Oh, they tell me of a home far beyond the skies
Oh, they tell me of a home far away
Oh, they tell me of a home where no storm clouds rise
Oh, they tell me of an unclouded day
Being a Doctor
I walked into the room, with my student in tow behind me. The elderly couple who greeted us were some of my older, longer-standing patients. They were delighted to meet my student and I explained to her about this pair (but were not sure of me calling them “elderly”). The husband is pretty healthy, but …
“Doc, I didn’t take the medication you gave me. I read something that said it would destroy my liver.” Sigh. These conversations are far too common…and they make me wonder: what are they thinking? Do they really think I prescribed the drug with the evil intent of destroying their liver? Do they think I …
I am normal.
OK, aside from that llama thing.
I have good days and bad. Some days I am content, connected, focused, and motivated. On those days I enjoy my job, I enjoy the people I’m with, I am willing to be inconvenienced by interruptions.
On other days…not so much. I wake up grumpy and (despite multiple cups of coffee) continue it through the day. I keep score of all the ways in which life has conspired to make the day difficult. Too many red lights. Too windy. Clearly terrible things going on. I am not patient with people, and am distracted by little things.
Like I said: I am normal. I do my best to not let these things stand in the way of the care I give, and I try to hide my emotions from my patients. It’s a necessary part of the job. But there are still days I’m better at it than others.
Being a doctor involves hearing a person\’s narrative and working to direct it in the best direction possible. There are some people for whom I have become a significant part of their narrative, and others whose narrative I know better than anyone else. It\’s a bond that doesn\’t happen anywhere else.
We live in a world where patience is a diminishing commodity. We want each day to wrap up neatly like an episode of a TV show. We want to end all arguments by having the perfectly worded Facebook post. We want to figure out the solution to our problems, meet our soul-mate, elect the perfect candidate, and live the rest of our lives happy and contented. But every story has many pages, every timeline has many data points, and every life is made up of many days, many decisions.
My hope is that somehow we are able to return to care that is patient-centered. People want their narrative to be a good one, and doctors need to be able to enter that narrative and become a positive influence. Our goal needs to push people out of the medical realm and back to living the rest of their narratives with as little contact with the healthcare system as possible. That\’s what patient-centered care really is.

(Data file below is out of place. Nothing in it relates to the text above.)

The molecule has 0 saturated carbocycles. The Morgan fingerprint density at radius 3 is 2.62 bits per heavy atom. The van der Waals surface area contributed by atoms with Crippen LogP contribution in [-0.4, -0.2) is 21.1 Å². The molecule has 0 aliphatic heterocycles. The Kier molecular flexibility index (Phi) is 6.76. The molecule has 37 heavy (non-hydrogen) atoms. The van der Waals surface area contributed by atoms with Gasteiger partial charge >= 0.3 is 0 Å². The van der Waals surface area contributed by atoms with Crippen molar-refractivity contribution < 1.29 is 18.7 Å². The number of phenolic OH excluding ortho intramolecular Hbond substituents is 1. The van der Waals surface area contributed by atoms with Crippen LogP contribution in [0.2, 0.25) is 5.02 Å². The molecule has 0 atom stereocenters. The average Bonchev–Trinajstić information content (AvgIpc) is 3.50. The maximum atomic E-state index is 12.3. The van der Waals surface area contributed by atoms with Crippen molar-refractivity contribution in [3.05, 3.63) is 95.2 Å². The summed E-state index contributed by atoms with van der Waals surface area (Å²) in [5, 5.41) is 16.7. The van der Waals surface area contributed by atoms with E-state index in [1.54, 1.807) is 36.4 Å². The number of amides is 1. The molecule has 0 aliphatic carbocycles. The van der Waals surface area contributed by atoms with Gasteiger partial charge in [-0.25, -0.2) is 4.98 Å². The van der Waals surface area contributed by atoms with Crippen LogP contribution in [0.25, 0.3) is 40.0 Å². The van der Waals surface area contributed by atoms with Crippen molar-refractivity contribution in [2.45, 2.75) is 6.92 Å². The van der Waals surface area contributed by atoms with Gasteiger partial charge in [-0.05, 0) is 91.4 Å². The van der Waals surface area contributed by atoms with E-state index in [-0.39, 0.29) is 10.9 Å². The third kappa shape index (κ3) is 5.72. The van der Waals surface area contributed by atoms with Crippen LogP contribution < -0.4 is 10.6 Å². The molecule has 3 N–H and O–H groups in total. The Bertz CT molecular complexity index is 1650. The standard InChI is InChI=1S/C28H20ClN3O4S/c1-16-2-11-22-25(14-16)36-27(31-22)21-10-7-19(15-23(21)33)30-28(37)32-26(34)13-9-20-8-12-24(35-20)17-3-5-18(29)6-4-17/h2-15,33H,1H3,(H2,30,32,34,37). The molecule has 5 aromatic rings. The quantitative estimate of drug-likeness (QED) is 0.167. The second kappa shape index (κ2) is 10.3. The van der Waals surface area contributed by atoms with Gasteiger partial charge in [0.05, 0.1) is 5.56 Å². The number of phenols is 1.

The drug test came back abnormal. There was THC present. I walked back to Mrs. Johnson and raised my eyebrows.
\”What\’s wrong?\” she asked, not used to whatever kind of look I was giving her.
\”Uh, you forgot to mention to me that you smoke weed.\”
She blushed and then smirked. \”Well, yes, I guess I forgot to put that down on the sheet. I don\’t do it real often, but sometimes it takes mind off of things. I just get real anxious about my kids, my husband…and my heart problems. I only smoke one or two a night\”
She\’s not your usual picture of a pot-head. She\’s in her sixties, has coronary heart disease, irritable bowel, hypertension, is on Medicaid, and is the essential caricature of the the poor white folk who live in the deep south. And she smokes weed.
\”I want to tell you my story now,\” a patient recently told me, a woman who suffers from many physical and emotional ailments. She had the diagnosis of PTSD on her problem list, along with hospitalizations for \”stress,\” but I never asked beyond that.
\”OK,\” I answered, not knowing what to expect. \”Tell me your story.\”
She paused for about 30 seconds, but I knew not to interrupt the silence. \”I killed my husband,\” she finally said.
It\’s been two years since I first started my new practice. I have successfully avoided driving my business into the ground because I am a dumb-ass doctor. Don\’t get me wrong: I am not a dumb-ass when it comes to being a doctor. I am pretty comfortable on that, but the future will hold many opportunities to change that verdict. No, I am talking about being a dumb-ass running the business because I am a doctor.